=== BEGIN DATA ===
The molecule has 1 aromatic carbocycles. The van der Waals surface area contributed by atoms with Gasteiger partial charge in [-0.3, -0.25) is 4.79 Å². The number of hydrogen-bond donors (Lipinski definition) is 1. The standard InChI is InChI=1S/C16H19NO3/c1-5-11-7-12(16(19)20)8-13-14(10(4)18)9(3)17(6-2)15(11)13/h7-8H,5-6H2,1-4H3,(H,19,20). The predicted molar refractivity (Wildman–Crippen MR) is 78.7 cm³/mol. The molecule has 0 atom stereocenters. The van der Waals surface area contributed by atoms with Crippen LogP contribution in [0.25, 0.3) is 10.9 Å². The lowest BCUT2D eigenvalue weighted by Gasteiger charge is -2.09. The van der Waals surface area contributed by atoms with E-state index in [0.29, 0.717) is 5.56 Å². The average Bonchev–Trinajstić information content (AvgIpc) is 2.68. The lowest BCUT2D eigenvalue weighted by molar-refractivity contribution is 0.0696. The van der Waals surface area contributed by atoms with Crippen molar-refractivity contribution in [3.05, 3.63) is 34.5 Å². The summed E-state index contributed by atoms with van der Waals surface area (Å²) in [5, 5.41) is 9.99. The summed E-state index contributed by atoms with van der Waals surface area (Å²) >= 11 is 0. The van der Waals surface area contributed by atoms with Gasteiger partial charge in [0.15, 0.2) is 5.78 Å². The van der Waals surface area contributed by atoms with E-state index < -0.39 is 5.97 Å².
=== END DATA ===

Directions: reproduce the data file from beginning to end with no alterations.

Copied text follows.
The molecule has 1 aromatic carbocycles. The van der Waals surface area contributed by atoms with Gasteiger partial charge in [-0.3, -0.25) is 4.79 Å². The number of hydrogen-bond donors (Lipinski definition) is 1. The standard InChI is InChI=1S/C16H19NO3/c1-5-11-7-12(16(19)20)8-13-14(10(4)18)9(3)17(6-2)15(11)13/h7-8H,5-6H2,1-4H3,(H,19,20). The predicted molar refractivity (Wildman–Crippen MR) is 78.7 cm³/mol. The molecule has 0 atom stereocenters. The van der Waals surface area contributed by atoms with Crippen LogP contribution in [0.25, 0.3) is 10.9 Å². The lowest BCUT2D eigenvalue weighted by Gasteiger charge is -2.09. The van der Waals surface area contributed by atoms with E-state index in [0.29, 0.717) is 5.56 Å². The average Bonchev–Trinajstić information content (AvgIpc) is 2.68. The lowest BCUT2D eigenvalue weighted by molar-refractivity contribution is 0.0696. The van der Waals surface area contributed by atoms with Crippen molar-refractivity contribution in [3.05, 3.63) is 34.5 Å². The summed E-state index contributed by atoms with van der Waals surface area (Å²) in [5, 5.41) is 9.99. The summed E-state index contributed by atoms with van der Waals surface area (Å²) >= 11 is 0. The van der Waals surface area contributed by atoms with Gasteiger partial charge in [0.15, 0.2) is 5.78 Å². The van der Waals surface area contributed by atoms with E-state index < -0.39 is 5.97 Å².